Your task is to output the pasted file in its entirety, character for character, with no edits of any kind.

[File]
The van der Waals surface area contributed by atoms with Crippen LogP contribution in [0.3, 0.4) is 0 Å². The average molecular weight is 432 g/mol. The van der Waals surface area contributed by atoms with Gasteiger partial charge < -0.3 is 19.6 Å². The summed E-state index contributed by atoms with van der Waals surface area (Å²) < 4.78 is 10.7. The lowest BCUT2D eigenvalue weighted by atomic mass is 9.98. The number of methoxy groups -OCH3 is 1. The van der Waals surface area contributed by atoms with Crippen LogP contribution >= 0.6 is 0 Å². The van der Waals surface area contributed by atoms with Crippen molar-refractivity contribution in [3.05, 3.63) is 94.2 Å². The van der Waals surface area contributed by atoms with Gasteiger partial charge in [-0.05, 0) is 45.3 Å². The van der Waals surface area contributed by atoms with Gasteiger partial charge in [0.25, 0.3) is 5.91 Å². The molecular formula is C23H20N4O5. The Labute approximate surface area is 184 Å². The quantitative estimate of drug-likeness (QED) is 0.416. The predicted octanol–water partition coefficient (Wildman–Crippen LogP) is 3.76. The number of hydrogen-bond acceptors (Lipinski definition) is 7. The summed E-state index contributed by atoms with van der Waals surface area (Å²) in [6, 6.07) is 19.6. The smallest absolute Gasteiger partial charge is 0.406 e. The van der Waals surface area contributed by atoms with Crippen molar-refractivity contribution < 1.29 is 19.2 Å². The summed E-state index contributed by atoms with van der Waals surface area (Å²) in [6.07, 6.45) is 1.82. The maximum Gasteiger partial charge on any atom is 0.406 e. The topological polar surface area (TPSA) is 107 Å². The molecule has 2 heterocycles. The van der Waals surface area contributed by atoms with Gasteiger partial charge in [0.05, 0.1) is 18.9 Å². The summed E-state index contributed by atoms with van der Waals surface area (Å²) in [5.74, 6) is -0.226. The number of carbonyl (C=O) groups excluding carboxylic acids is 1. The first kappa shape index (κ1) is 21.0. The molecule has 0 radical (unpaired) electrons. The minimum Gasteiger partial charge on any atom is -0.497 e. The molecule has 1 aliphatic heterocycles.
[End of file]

The van der Waals surface area contributed by atoms with Crippen LogP contribution in [0.3, 0.4) is 0 Å². The average molecular weight is 432 g/mol. The van der Waals surface area contributed by atoms with Gasteiger partial charge < -0.3 is 19.6 Å². The summed E-state index contributed by atoms with van der Waals surface area (Å²) < 4.78 is 10.7. The lowest BCUT2D eigenvalue weighted by atomic mass is 9.98. The number of methoxy groups -OCH3 is 1. The van der Waals surface area contributed by atoms with Crippen LogP contribution >= 0.6 is 0 Å². The van der Waals surface area contributed by atoms with Crippen molar-refractivity contribution in [3.05, 3.63) is 94.2 Å². The van der Waals surface area contributed by atoms with Gasteiger partial charge in [-0.05, 0) is 45.3 Å². The van der Waals surface area contributed by atoms with Gasteiger partial charge in [0.25, 0.3) is 5.91 Å². The molecular formula is C23H20N4O5. The Labute approximate surface area is 184 Å². The quantitative estimate of drug-likeness (QED) is 0.416. The predicted octanol–water partition coefficient (Wildman–Crippen LogP) is 3.76. The number of hydrogen-bond acceptors (Lipinski definition) is 7. The summed E-state index contributed by atoms with van der Waals surface area (Å²) in [6, 6.07) is 19.6. The smallest absolute Gasteiger partial charge is 0.406 e. The van der Waals surface area contributed by atoms with Crippen molar-refractivity contribution < 1.29 is 19.2 Å². The summed E-state index contributed by atoms with van der Waals surface area (Å²) in [6.07, 6.45) is 1.82. The maximum Gasteiger partial charge on any atom is 0.406 e. The topological polar surface area (TPSA) is 107 Å². The molecule has 2 heterocycles. The van der Waals surface area contributed by atoms with Gasteiger partial charge in [0.05, 0.1) is 18.9 Å². The summed E-state index contributed by atoms with van der Waals surface area (Å²) in [5.74, 6) is -0.226. The number of carbonyl (C=O) groups excluding carboxylic acids is 1. The first kappa shape index (κ1) is 21.0. The molecule has 0 radical (unpaired) electrons. The minimum Gasteiger partial charge on any atom is -0.497 e. The molecule has 1 aliphatic heterocycles.